In September 2015, our PD training’s focus was technology with In The Zone – Learning Innovation in Practice at ISB: “We all – students, faculty & staff – live, teach, learn, and work in a world packed with technological innovation. So much of it untapped in its potential to transform what we wish to achieve. Scott MacLeod is a leading expert who works with schools, in the US and globally, inviting us to think about how technology can transform the teaching and learning landscape. He also brings a focus to the idea of building a personal digital footprint that reflects positively on who we are. Scott will work with students – 10th grade – and faculty on both these areas of his expertise.  Scott is joining us for a few days to work with a number of stakeholders, faculty, students, and parents. He is a core part of the “In the Zone” day organized in the Middle School“.
In March 2017, ISB hosted the Learning by Design conference: A call to re-imagine the way schools facilitate learning. The conference included workshops, seminars, Learning Labs and opportunities for networking, and involved some of our students. Founder of the Constructing Modern Knowledge summer institute for educators, Gary Stager was one of the learning facilitators.
The second Brussels LbD conference took place in February 2019, looking at the following: “Re-imagining school requires a commitment to changing culture, courageously challenging old assumptions and a willingness to play with and test new ideas – even if they fail.” One of the many learning facilitators was Ewan McIntosh, founder of NoTosh, which makes accessible the creative process required to innovate.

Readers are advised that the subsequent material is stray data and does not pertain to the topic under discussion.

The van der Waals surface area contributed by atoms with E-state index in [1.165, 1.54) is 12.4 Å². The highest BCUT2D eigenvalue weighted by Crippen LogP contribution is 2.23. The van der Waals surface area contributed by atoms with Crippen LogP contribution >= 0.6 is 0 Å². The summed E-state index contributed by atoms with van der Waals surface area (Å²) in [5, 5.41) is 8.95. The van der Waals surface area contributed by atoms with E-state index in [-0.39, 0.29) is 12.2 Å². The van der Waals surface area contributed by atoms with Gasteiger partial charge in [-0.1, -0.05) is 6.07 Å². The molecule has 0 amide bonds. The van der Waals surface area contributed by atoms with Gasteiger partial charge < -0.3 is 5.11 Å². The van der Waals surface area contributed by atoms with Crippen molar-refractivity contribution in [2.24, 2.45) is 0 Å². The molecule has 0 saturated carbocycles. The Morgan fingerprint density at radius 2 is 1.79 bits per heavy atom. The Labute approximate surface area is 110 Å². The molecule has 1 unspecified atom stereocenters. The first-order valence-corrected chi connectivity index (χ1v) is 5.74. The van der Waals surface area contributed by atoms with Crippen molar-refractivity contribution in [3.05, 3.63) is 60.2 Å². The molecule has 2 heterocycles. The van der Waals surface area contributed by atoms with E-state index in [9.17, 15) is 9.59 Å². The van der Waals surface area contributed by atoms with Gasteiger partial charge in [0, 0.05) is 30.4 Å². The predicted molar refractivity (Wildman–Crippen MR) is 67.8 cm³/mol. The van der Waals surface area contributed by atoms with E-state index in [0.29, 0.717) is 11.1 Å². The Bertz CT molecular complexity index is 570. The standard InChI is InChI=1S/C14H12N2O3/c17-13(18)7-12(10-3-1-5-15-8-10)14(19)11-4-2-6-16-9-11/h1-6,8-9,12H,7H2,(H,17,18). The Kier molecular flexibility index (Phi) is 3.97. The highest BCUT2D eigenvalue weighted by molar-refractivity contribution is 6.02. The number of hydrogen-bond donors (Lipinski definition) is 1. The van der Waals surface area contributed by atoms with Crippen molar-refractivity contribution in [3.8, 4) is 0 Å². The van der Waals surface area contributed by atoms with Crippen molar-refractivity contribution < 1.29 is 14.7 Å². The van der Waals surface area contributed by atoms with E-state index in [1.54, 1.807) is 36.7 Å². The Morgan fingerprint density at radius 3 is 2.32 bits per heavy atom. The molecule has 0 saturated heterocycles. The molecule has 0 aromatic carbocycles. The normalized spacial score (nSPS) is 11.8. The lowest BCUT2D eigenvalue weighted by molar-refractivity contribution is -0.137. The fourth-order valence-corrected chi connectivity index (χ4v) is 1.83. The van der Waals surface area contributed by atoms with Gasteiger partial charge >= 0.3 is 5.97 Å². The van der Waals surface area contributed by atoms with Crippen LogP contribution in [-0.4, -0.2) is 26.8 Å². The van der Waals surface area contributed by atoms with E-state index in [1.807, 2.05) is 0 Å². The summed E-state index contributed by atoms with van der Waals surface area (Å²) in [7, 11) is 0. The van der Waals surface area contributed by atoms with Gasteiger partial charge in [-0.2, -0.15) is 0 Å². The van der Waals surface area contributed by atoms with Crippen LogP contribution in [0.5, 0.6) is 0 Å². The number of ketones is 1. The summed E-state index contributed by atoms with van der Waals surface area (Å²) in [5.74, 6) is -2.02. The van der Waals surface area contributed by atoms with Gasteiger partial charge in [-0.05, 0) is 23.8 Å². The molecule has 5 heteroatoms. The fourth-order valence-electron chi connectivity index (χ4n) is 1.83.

As an example, here is one of the initiatives that the Middle School implemented a few years ago a program for grade 7 to 9 students: it offers choice modules built in their regular schedules. Its objectives are to give students a chance to explore and develop new or pre-existing skills and create the conditions for them to develop and/or deepen a passion for a particular topic or skill. Whenever possible, faculty and staff leading these workshops are encouraged to involve the students in the planning process and trajectory of the module over the 9 sessions to make it more student-centered.  

Examples of past Personal Learning Modules: Collaging with Friends / Jewelry Design Makerspace / Blogging Like a Pro / Booklovers Club / Italian & Cooking / The Art of Gaming / Dance Workshops / Crocheting with Calmness / Let’s Chat! / Engineering – Design Creativity / Entrepreneurship / C’est bon, c’est belge / Gardening, the Life-Cycle / Life Through a Lens / Psych Experiments Through the Ages / Electric Guitar and Bass Rockers / Take Action / Captivating your Audience / Middle School Madness / Sports in Popular Culture / The Great Outdoors / Yoga / Share Your Ideas: Podcasting and Vlogging / Let’s Go to the Caribbean! / African Hand Drumming.